Driving past Drax power station can be a pretty grim experience. Watching its twelve, vast cooling towers blasting vapor out into the atmosphere, you can’t help but get the impression that it isn’t doing wonders for the planet’s ecological well-being. The fact is that this coal-burning monster of a power plant is the largest single emitter of carbon dioxide in the UK, and whilst that’s largely down to the Yorkshire facility’s status as the biggest producer of fossil-fueled electricity in all of Western Europe, its still nothing to be proud of. The team behind Drax are now making a bid to wipe out a considerable part of this carbon footprint, and they’re making real headway.
Drax power station is a major contender to secure a significant share of £1billon of funding from the Department of Energy and Climate Change set aside for the implementation of carbon capture and storage technology (CCS) in some of the country’s major power stations. The consortium of companies backing the Drax bid includes Alstom, BOC, the National Grid and Drax itself, and the efforts of this weighty bloc of organizations have clearly impressed the DoEaCC, who’ve included the plant on a shortlist of four facilities to be given further consideration in the process of deciding exactly how the £1billion fund will be spent.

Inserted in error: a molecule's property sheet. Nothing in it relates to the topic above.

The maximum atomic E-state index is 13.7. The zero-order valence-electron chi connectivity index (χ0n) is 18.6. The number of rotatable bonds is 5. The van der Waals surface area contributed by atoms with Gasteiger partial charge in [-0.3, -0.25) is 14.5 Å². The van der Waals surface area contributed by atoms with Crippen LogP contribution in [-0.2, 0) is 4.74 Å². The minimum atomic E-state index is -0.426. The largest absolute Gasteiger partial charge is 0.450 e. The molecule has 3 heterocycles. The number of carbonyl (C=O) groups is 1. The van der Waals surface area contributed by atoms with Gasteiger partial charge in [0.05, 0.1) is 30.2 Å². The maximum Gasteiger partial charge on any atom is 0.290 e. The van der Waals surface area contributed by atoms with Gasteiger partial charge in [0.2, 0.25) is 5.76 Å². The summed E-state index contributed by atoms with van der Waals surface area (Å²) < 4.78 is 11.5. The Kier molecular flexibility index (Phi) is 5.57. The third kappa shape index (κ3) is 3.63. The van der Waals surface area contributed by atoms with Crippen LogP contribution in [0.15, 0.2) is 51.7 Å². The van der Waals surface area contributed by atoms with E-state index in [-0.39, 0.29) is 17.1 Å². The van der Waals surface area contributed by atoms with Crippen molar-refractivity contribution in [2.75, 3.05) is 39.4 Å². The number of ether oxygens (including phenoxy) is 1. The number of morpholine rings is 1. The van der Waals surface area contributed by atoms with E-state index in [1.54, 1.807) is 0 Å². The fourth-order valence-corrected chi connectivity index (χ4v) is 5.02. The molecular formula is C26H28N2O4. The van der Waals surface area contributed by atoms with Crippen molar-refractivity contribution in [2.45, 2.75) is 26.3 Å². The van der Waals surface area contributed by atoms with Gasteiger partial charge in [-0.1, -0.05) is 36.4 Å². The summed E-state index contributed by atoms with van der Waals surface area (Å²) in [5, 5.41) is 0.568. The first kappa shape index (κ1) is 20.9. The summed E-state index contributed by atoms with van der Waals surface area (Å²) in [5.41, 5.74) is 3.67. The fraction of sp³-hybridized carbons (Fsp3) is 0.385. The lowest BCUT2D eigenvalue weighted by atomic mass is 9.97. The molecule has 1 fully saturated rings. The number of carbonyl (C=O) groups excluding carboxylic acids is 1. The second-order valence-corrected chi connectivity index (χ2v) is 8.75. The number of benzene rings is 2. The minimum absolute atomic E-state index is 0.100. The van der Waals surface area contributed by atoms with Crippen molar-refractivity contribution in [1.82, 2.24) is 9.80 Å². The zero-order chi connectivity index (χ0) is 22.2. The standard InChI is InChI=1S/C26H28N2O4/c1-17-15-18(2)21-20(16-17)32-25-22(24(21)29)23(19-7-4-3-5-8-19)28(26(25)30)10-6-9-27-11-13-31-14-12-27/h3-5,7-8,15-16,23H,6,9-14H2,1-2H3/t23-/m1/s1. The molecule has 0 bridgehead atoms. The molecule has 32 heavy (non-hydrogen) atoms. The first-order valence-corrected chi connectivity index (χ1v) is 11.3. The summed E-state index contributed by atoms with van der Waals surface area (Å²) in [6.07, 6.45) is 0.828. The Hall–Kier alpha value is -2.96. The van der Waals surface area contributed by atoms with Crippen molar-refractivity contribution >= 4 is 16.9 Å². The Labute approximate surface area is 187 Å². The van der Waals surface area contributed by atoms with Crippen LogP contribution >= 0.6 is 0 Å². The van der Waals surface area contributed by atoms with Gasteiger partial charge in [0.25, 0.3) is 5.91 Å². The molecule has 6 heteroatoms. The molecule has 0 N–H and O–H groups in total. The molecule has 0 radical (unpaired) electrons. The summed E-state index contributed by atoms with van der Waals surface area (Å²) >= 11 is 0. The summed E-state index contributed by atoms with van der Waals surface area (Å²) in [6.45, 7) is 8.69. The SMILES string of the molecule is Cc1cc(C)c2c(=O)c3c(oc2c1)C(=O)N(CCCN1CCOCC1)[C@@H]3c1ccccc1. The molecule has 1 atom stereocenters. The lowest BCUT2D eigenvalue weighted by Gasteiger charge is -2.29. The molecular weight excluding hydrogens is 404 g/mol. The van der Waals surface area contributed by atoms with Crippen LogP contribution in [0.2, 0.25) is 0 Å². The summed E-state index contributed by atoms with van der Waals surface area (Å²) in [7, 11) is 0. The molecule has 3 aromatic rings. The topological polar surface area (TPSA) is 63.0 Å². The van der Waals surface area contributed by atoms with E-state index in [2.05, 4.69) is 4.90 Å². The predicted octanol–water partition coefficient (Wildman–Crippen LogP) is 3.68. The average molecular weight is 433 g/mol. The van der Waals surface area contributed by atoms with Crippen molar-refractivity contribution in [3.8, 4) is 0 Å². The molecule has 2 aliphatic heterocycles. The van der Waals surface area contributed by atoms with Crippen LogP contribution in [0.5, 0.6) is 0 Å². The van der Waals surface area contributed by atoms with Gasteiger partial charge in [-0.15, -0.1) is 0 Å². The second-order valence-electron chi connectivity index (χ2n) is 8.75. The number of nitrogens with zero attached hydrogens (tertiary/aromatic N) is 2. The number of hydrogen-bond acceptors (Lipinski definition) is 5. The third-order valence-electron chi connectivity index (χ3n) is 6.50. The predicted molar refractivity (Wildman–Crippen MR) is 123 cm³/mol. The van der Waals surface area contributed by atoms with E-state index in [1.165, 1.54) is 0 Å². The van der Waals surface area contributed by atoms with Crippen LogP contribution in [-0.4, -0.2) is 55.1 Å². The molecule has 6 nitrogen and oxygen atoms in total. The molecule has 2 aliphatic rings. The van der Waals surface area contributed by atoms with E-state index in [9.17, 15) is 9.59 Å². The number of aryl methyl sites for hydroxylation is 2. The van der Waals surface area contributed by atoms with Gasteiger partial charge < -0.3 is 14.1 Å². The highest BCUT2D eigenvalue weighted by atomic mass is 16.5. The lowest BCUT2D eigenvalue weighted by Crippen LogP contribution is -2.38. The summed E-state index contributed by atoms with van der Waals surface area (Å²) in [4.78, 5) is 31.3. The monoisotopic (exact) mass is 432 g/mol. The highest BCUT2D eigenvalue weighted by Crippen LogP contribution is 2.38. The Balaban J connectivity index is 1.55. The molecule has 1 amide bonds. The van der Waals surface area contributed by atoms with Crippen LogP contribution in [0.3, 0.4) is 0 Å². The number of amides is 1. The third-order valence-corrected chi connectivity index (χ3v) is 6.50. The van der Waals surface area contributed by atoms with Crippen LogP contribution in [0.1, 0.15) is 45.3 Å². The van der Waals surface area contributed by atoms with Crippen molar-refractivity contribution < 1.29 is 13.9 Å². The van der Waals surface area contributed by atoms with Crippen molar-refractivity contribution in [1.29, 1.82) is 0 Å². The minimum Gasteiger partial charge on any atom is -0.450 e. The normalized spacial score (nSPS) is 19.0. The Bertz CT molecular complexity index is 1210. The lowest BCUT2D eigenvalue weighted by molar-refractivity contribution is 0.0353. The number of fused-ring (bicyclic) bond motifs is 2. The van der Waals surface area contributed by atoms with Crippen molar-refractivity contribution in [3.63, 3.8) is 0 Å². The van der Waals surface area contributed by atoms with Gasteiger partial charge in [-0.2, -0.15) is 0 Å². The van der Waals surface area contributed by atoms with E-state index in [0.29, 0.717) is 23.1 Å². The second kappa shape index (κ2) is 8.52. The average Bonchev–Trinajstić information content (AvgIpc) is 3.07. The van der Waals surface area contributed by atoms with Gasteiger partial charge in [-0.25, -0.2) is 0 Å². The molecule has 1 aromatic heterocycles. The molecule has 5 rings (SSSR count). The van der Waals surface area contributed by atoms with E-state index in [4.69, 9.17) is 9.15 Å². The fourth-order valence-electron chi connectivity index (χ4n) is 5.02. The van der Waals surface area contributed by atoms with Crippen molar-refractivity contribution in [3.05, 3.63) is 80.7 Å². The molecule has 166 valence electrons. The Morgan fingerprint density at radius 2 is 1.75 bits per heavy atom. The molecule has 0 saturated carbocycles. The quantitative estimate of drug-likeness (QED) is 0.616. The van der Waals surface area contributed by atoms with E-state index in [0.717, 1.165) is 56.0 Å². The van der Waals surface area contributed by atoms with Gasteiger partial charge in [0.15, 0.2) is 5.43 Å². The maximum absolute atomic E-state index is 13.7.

Should Drax be successful in their bid for the CCS funding, it is estimated that the station’s carbon emissions could be reduced by as much as 90%. The ‘White Rose project’ plan would see much of the plant’s CO2 transported in liquid form through a 40-mile pipeline to beneath the porous rock beneath the seabed beyond Barmston in East Yorkshire, where it could be safely contained beneath the North Sea.
With a little luck, in the near future we could be breathing a little easier as we drive past the cooling towers at Drax.